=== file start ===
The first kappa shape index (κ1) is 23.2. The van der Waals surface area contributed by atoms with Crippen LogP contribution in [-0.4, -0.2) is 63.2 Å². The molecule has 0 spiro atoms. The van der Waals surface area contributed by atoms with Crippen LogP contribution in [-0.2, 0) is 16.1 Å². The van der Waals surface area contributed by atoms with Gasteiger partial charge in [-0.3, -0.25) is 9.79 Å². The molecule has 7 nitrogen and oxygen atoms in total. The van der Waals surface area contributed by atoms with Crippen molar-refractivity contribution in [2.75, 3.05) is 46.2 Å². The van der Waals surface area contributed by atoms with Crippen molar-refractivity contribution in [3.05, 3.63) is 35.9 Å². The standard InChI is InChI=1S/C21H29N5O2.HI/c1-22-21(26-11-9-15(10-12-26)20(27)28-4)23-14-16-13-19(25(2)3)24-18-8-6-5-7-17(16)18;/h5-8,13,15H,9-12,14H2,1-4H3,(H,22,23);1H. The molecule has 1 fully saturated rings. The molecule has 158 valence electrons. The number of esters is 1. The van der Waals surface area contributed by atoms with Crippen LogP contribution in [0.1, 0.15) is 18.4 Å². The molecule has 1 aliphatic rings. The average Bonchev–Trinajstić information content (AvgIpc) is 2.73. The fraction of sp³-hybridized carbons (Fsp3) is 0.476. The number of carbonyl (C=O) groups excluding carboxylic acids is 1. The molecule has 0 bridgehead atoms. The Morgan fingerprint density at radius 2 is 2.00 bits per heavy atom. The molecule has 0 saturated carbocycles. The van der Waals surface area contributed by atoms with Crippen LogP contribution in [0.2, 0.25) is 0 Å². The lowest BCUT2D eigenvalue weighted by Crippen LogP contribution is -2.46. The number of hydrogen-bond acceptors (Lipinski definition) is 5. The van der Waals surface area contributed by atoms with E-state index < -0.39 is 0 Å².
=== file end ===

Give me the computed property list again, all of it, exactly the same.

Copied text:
The first kappa shape index (κ1) is 23.2. The van der Waals surface area contributed by atoms with Crippen LogP contribution in [-0.4, -0.2) is 63.2 Å². The molecule has 0 spiro atoms. The van der Waals surface area contributed by atoms with Crippen LogP contribution in [-0.2, 0) is 16.1 Å². The van der Waals surface area contributed by atoms with Gasteiger partial charge in [-0.3, -0.25) is 9.79 Å². The molecule has 7 nitrogen and oxygen atoms in total. The van der Waals surface area contributed by atoms with Crippen molar-refractivity contribution in [2.75, 3.05) is 46.2 Å². The van der Waals surface area contributed by atoms with Crippen molar-refractivity contribution in [3.05, 3.63) is 35.9 Å². The standard InChI is InChI=1S/C21H29N5O2.HI/c1-22-21(26-11-9-15(10-12-26)20(27)28-4)23-14-16-13-19(25(2)3)24-18-8-6-5-7-17(16)18;/h5-8,13,15H,9-12,14H2,1-4H3,(H,22,23);1H. The molecule has 1 fully saturated rings. The molecule has 158 valence electrons. The number of esters is 1. The van der Waals surface area contributed by atoms with Crippen LogP contribution in [0.1, 0.15) is 18.4 Å². The molecule has 1 aliphatic rings. The average Bonchev–Trinajstić information content (AvgIpc) is 2.73. The fraction of sp³-hybridized carbons (Fsp3) is 0.476. The number of carbonyl (C=O) groups excluding carboxylic acids is 1. The molecule has 0 bridgehead atoms. The Morgan fingerprint density at radius 2 is 2.00 bits per heavy atom. The molecule has 0 saturated carbocycles. The van der Waals surface area contributed by atoms with Crippen LogP contribution in [0.2, 0.25) is 0 Å². The lowest BCUT2D eigenvalue weighted by Crippen LogP contribution is -2.46. The number of hydrogen-bond acceptors (Lipinski definition) is 5. The van der Waals surface area contributed by atoms with E-state index < -0.39 is 0 Å².